Based on information from four medical schools, medical schools rarely address ME/CFS in basic instruction or as case studies.
The University of North Carolina School of Medicine is ranked second in primary care in the 2017 U.S. News and World Report. Kurt Gilliland, PhD, is its assistant director of curriculum and evaluation. When interviewed, he stated that he didn’t know whether ME/CFS was in the curriculum, but added that the focus is on diseases appearing on the U.S. Medical Licensing Examination. Other neurological disorders are on the exam, including Parkinson’s and multiple sclerosis, but ME/CFS is not.
Along with basic anatomy and physiology, students receive clinical instruction, Gilliland said. Three hours a week, students also learn how to interact with patients, take a medical history, and conduct a physical to determine a diagnosis – all without covering an illness that affects approximately 1 million Americans.
The University of Nebraska Medical Center College of Medicine is ranked fifth in primary care in the 2017 U.S. News and World Report. Gary Beck Dallaghan, PhD, is its assistant dean for medical education and director of its Office of Medical Education.
“Students are trained on how to take complete histories and physical examinations,” he said. “They are coached on how to keep an eye out for things that may be a source of the illness.”
However, the preclinical curriculum doesn’t include ME/CFS. Dallaghan said rotations in clinics “will hit on this when a patient is either diagnosed with ME/CFS or is presently under treatment for it.”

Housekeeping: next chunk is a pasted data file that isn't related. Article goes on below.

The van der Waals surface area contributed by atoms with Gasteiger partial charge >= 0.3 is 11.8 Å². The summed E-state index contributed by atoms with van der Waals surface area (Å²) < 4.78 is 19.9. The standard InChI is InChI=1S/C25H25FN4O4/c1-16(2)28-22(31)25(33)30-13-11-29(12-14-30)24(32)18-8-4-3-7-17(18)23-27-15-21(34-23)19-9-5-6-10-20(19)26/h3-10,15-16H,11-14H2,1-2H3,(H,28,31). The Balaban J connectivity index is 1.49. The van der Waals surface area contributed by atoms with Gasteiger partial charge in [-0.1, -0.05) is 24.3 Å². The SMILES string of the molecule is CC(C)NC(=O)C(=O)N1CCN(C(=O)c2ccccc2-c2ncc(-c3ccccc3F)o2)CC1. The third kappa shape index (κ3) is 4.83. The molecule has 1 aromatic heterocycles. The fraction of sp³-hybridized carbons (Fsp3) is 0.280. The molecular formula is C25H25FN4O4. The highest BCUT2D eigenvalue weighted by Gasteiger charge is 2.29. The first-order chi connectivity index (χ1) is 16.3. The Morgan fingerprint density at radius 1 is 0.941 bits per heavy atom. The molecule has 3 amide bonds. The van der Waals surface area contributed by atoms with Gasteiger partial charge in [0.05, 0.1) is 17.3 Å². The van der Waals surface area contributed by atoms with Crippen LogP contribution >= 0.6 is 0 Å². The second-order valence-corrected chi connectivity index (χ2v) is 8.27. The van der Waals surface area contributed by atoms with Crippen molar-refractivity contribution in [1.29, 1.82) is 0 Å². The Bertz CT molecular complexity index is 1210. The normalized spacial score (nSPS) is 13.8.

This presumes, however, that the students in clinic will have a chance encounter with a patient who has ME/CFS – likely – but that the individual will have the diagnosis of ME/CFS – far less likely, since it has been estimated that approximately 80% of those with the illness go undiagnosed.
John O’Donnell, MD, MS, FACP, director for preclinical curriculum at Michigan State University College of Human Medicine, described his institution’s preclinical curriculum as “problem based.”
Students practice diagnosing illnesses with and without biomarkers while learning basic sciences by solving case studies, called paper cases. To prepare to diagnose illnesses not covered in paper cases, including ME/CFS, O’Donnell said students learn how to obtain a medical history and conduct a physical that includes asking questions about every organ system and about constitutional symptoms, meaning symptoms affecting overall well-being.
If College of Human Medicine graduates encounter an illness they cannot diagnose, “we expect them to go to what we consider to be reliable resources,” O’Donnell said. He said an example of such a resource is UpToDate, a subscription-based, online collection of medical information. It frequently cites journal articles and is written, edited, and reviewed by physicians, according to its About page.
Despite being an osteopathic medicine school, the College of Osteopathic Medicine at University of North Texas Health Science Center also has little coverage of ME/CFS in its curriculum. Osteopathic medicine schools grant the degree Doctor of Osteopathy, or DO, rather than MD. Their medical training is as rigorous as MD-granting schools’ training; what differs is their underlying philosophy, which focuses on integrating all techniques that serve the patient. The College of Osteopathic Medicine is ranked number two in primary care among osteopathic medicine schools in the 2017 U.S. News and World Report.